Railroads through Pennsylvania’s Pine Creek Gorge in the counties of Lycoming and Tioga had a history that could be traced as far back as the earliest days of the industry itself. However, the first true attempt to actually build a line through the region came by way of the Jersey Shore, Pine Creek & Buffalo Railway (JSPC&B) in the latter 19th century. Eventually, this company was acquired by the burgeoning New York Central (NYC) at the turn of the 20th century and incorporated into its network. The NYC was the largest system in the East, along with rival Pennsylvania Railroad, stretching from New York/Boston to Chicago/St. Louis. Its JSPC&B addition went on to be part of a series of secondary lines, which served central and northern Pennsylvania’s coal fields. After World War II, traffic slowly dried up, and successor Conrail elected to abandon the route during the 1980s, which led to the creation of today’s Pine Creek Rail Trail.
The Pine Creek Gorge area is locally called the Pennsylvania’s Grand Canyon, hard to dispute given the incredible scenery the region affords, including lush canyon walls sliced by Pine Creek itself, which is really more like a river. For businessman and entrepreneurs of the 19th century, however, the area was recognized only for its profit potential; they believed it held vast amounts of coal, iron ore, and timber. The first such railroad conceived through the region was planned as early as the 1830s, yet nothing came of the idea. Several decades passed before the first serious efforts were entertained to put down rails through the valley.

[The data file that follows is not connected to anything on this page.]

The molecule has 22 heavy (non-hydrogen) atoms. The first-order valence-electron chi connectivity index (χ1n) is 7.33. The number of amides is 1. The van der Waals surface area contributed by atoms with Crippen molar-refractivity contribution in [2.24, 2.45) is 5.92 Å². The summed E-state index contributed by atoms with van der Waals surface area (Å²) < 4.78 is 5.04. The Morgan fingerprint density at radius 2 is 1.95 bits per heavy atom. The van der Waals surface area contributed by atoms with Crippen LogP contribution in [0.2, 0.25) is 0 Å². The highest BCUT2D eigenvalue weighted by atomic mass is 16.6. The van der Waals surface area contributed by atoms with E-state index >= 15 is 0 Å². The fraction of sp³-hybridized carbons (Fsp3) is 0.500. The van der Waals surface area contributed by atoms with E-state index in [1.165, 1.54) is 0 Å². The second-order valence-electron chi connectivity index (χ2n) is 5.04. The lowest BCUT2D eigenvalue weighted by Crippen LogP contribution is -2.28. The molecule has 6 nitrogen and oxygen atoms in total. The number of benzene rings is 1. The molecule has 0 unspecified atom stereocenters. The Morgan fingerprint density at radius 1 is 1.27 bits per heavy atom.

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On February 17, 1870, the Jersey Shore, Pine Creek & Buffalo Railway was incorporated with intentions of building a line from Williamsport northeast to Port Alleghany. The concept behind the JSPC&B was to act as a bridge line; at Port Alleghany it would connect with the Atlantic & Great Western Railroad, and at Williamsport to the Catawissa Railroad to move freight and passengers between Buffalo and New York City (with help by way of the Central Railroad of New Jersey). Unfortunately, lack of funding and the Panic of 1873 grounded the project. Some grading did occur that was later sold and became the Coudersport & Port Allegany Railroad. The project lay dormant for more than a decade, but the JSPC&B was in the early 1880s, thanks to financing from the New York Central & Hudson River Railroad (NYC&HR). The NYC&HR, predecessor to the later New York Central, wanted a foothold on the coal mining region in Clearfield County, Pennsylvania. The JSPC&B would act as a primary link in this new chain, connecting to the NYC&HR main line in Tyron, New York (via Wellsboro), as well as funneling freight to ally Catawissa Railroad (which eventually became part of the much larger Reading Railroad) at Williamsport/Newberry Junction. After just a little more than a year of construction, the new line was completed on June 4, 1883, and officially opened on July 1. Passenger service began a year later.